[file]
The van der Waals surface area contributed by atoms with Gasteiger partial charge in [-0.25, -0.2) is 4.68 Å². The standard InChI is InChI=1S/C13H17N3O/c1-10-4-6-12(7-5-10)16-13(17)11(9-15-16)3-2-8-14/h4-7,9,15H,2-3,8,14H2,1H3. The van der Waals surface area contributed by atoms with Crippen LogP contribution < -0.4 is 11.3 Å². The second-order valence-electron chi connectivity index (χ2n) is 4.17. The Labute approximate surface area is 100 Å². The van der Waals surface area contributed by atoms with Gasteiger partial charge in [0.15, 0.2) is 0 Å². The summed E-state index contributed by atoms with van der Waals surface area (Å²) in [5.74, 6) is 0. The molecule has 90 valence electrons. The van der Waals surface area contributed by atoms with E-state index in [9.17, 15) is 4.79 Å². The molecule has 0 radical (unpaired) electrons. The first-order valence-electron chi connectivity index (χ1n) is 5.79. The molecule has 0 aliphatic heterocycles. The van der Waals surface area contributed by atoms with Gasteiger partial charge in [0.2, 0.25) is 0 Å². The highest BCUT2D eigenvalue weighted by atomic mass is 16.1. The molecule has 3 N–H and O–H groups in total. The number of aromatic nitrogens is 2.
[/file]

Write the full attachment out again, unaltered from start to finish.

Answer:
The van der Waals surface area contributed by atoms with Gasteiger partial charge in [-0.25, -0.2) is 4.68 Å². The standard InChI is InChI=1S/C13H17N3O/c1-10-4-6-12(7-5-10)16-13(17)11(9-15-16)3-2-8-14/h4-7,9,15H,2-3,8,14H2,1H3. The van der Waals surface area contributed by atoms with Crippen LogP contribution < -0.4 is 11.3 Å². The second-order valence-electron chi connectivity index (χ2n) is 4.17. The Labute approximate surface area is 100 Å². The van der Waals surface area contributed by atoms with Gasteiger partial charge in [0.15, 0.2) is 0 Å². The summed E-state index contributed by atoms with van der Waals surface area (Å²) in [5.74, 6) is 0. The molecule has 90 valence electrons. The van der Waals surface area contributed by atoms with E-state index in [9.17, 15) is 4.79 Å². The molecule has 0 radical (unpaired) electrons. The first-order valence-electron chi connectivity index (χ1n) is 5.79. The molecule has 0 aliphatic heterocycles. The van der Waals surface area contributed by atoms with Gasteiger partial charge in [0.2, 0.25) is 0 Å². The highest BCUT2D eigenvalue weighted by atomic mass is 16.1. The molecule has 3 N–H and O–H groups in total. The number of aromatic nitrogens is 2.